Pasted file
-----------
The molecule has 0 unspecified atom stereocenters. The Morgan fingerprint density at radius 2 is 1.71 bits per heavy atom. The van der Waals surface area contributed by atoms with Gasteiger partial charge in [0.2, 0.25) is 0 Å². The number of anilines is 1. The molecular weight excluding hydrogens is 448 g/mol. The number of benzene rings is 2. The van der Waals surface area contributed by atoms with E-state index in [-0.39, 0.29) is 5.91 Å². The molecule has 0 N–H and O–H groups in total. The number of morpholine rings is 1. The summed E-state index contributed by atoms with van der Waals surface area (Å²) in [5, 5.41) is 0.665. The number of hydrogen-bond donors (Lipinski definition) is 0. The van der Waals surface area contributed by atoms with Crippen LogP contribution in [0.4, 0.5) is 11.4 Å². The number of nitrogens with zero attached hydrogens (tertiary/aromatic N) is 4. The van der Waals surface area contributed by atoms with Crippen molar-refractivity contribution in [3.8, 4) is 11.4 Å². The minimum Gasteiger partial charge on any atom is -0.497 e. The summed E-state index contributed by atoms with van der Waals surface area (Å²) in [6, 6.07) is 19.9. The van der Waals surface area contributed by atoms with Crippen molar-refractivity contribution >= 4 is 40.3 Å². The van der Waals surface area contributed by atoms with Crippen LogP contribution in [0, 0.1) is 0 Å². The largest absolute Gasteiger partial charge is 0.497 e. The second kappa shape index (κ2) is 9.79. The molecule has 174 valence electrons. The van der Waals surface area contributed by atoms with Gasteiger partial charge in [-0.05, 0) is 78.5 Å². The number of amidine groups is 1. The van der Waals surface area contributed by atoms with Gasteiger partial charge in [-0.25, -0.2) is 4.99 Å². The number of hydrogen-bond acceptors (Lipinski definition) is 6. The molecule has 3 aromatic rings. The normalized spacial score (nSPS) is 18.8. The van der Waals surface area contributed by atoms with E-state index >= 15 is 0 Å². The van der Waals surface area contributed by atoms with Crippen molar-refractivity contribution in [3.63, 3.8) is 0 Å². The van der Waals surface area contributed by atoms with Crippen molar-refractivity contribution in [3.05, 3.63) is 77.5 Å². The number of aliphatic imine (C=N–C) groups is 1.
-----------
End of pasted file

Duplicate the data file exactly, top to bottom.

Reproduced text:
The molecule has 0 unspecified atom stereocenters. The Morgan fingerprint density at radius 2 is 1.71 bits per heavy atom. The van der Waals surface area contributed by atoms with Gasteiger partial charge in [0.2, 0.25) is 0 Å². The number of anilines is 1. The molecular weight excluding hydrogens is 448 g/mol. The number of benzene rings is 2. The van der Waals surface area contributed by atoms with E-state index in [-0.39, 0.29) is 5.91 Å². The molecule has 0 N–H and O–H groups in total. The number of morpholine rings is 1. The summed E-state index contributed by atoms with van der Waals surface area (Å²) in [5, 5.41) is 0.665. The number of hydrogen-bond donors (Lipinski definition) is 0. The van der Waals surface area contributed by atoms with Crippen LogP contribution in [0.4, 0.5) is 11.4 Å². The number of nitrogens with zero attached hydrogens (tertiary/aromatic N) is 4. The van der Waals surface area contributed by atoms with Crippen molar-refractivity contribution in [3.8, 4) is 11.4 Å². The minimum Gasteiger partial charge on any atom is -0.497 e. The summed E-state index contributed by atoms with van der Waals surface area (Å²) in [6, 6.07) is 19.9. The van der Waals surface area contributed by atoms with Crippen molar-refractivity contribution >= 4 is 40.3 Å². The van der Waals surface area contributed by atoms with Crippen LogP contribution in [0, 0.1) is 0 Å². The largest absolute Gasteiger partial charge is 0.497 e. The second kappa shape index (κ2) is 9.79. The molecule has 174 valence electrons. The van der Waals surface area contributed by atoms with Gasteiger partial charge in [-0.05, 0) is 78.5 Å². The number of amidine groups is 1. The van der Waals surface area contributed by atoms with Gasteiger partial charge in [-0.25, -0.2) is 4.99 Å². The number of hydrogen-bond acceptors (Lipinski definition) is 6. The molecule has 3 aromatic rings. The normalized spacial score (nSPS) is 18.8. The van der Waals surface area contributed by atoms with E-state index >= 15 is 0 Å². The van der Waals surface area contributed by atoms with Crippen molar-refractivity contribution in [3.63, 3.8) is 0 Å². The van der Waals surface area contributed by atoms with Crippen molar-refractivity contribution in [3.05, 3.63) is 77.5 Å². The number of aliphatic imine (C=N–C) groups is 1.